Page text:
In the diagnostic workup, what really matters ?
The biopsy pathological results
In terms of cancer aggressivity and spread, the most important parameter is the result of the biopsies as it leads the prognosis.
- Aggressivity of the disease
The aggressivity of the cancer is based on the ISUP (International Society of Urological Pathology) classification which goes from 1 to 5. It has simplified the previous Gleason grading scoring with an easy concordance between the 2 systems (table 5)
Table 5 : ISUP prostate cancer grade groups in correlation with the Gleason score grading
- Number of positive biopsies invaded
Depending on the number of cores invaded by the cancer it is possible to extrapolate how important is the cancer extension in your prostate. The more number of cores are involved the bigger your cancer is supposed to be. However if the number of cores taken is more important than needed it may appear artificially that your cancer seems important where merely the positive cores have being taken repeatedly in the same location.
- Length of cancer on each biopsy
The invasion length in each core is also a very important parameter to assess accurately the importance of the disease. Usually it is mentioned in the pathological report either in percentage or simply in millimetre. When the cancer is graded ISUP 1 or sometimes even ISUP 2, in some learned societies guidelines the threshold of 3 mm matters as above this invasion length the risk of progression is more asserted.
The multiparametric MRI report
In the recent years it has become a central point to any prostate cancer management at such level that the most important learned societies have made the mpMRI examination mandatory before any prostatic biopsy procedure.
- Importance of the lesion(s) size
The mpMRI is able to detect lesion as small as 5 mm or sometimes even less. The more agressive is the cancer the easier is the detection on mpMRI with a degree of suspicion express by the PI-RADS classification (table 4). Even if the most accurate assessment would be to get the volume of each lesion most of the time the evaluation of each lesion is expressed by the length of the bigger axis of the lesion.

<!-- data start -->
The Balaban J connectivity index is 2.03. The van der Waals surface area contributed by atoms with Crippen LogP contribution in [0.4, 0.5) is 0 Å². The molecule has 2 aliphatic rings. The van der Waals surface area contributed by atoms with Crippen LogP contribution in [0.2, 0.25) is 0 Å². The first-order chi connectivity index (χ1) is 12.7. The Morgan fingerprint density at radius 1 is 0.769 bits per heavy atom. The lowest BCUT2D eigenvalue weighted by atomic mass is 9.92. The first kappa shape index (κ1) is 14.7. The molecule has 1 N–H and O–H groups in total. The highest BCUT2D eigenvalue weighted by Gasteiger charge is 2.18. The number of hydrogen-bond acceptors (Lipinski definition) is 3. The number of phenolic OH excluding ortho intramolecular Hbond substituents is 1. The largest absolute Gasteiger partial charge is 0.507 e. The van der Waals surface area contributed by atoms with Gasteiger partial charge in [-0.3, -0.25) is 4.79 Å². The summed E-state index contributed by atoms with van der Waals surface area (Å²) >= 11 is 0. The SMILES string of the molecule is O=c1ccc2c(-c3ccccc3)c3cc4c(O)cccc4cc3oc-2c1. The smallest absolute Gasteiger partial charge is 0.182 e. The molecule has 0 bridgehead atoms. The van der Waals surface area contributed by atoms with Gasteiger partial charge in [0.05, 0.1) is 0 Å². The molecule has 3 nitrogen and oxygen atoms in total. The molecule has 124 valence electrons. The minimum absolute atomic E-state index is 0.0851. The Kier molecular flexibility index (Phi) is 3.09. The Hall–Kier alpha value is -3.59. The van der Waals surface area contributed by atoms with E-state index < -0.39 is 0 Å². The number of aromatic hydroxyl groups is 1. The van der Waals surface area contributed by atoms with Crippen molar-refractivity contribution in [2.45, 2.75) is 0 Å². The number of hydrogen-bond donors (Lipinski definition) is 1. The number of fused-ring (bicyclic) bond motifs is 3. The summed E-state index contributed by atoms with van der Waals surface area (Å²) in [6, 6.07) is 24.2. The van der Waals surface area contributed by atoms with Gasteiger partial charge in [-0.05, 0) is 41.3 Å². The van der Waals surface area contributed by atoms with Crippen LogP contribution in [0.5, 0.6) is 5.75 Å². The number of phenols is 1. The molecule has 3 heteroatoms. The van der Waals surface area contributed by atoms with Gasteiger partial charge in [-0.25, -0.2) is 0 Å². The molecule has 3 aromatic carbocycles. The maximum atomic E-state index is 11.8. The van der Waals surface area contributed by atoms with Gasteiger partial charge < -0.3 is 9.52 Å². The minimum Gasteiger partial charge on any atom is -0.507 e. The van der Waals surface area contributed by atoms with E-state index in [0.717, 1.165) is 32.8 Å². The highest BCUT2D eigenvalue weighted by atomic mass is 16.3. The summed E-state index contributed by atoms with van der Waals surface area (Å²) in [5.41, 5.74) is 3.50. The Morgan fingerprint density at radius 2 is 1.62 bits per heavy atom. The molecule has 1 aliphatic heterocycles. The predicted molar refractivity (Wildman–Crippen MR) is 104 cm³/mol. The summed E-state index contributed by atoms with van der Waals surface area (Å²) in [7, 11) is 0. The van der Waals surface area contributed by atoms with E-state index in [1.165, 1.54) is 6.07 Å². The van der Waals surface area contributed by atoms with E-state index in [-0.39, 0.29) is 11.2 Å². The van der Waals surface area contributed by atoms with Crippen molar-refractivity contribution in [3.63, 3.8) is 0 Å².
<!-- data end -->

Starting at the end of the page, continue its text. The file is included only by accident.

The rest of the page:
The description of the capsule is fundamental because it separates the prostate cancer between organ-confined and extra-capsular disease. Regarding the tumour staging in one case the cancer is strictly localized to the prostate with all the therapeutic consequences of such situation and in the other case the locally advanced aspect of the disease de facto excludes some therapeutic options.
Table 4 : prostate cancer detection rates by mpMRI based on tumour volume and ISUP classification
The 3 different clinical scenarii
The classification of prostate cancer in different groups has been largely improved by the scientific studies of Pr A. d’Amico. Based on the digital rectal examination, the PSA blood test and the Gleason score grading (now ISUP) it allows to separate the prostate cancer patients in 3 different groups of low, intermediate and high risk of recurrence after a radical treatment (picture 36) . For the time being, even if insufficiently accurate the d’Amico classification is the best tool available to assess the prognostic of a patient. An updated d’Amico classification has been proposed (see « Prognosis and follow-up »)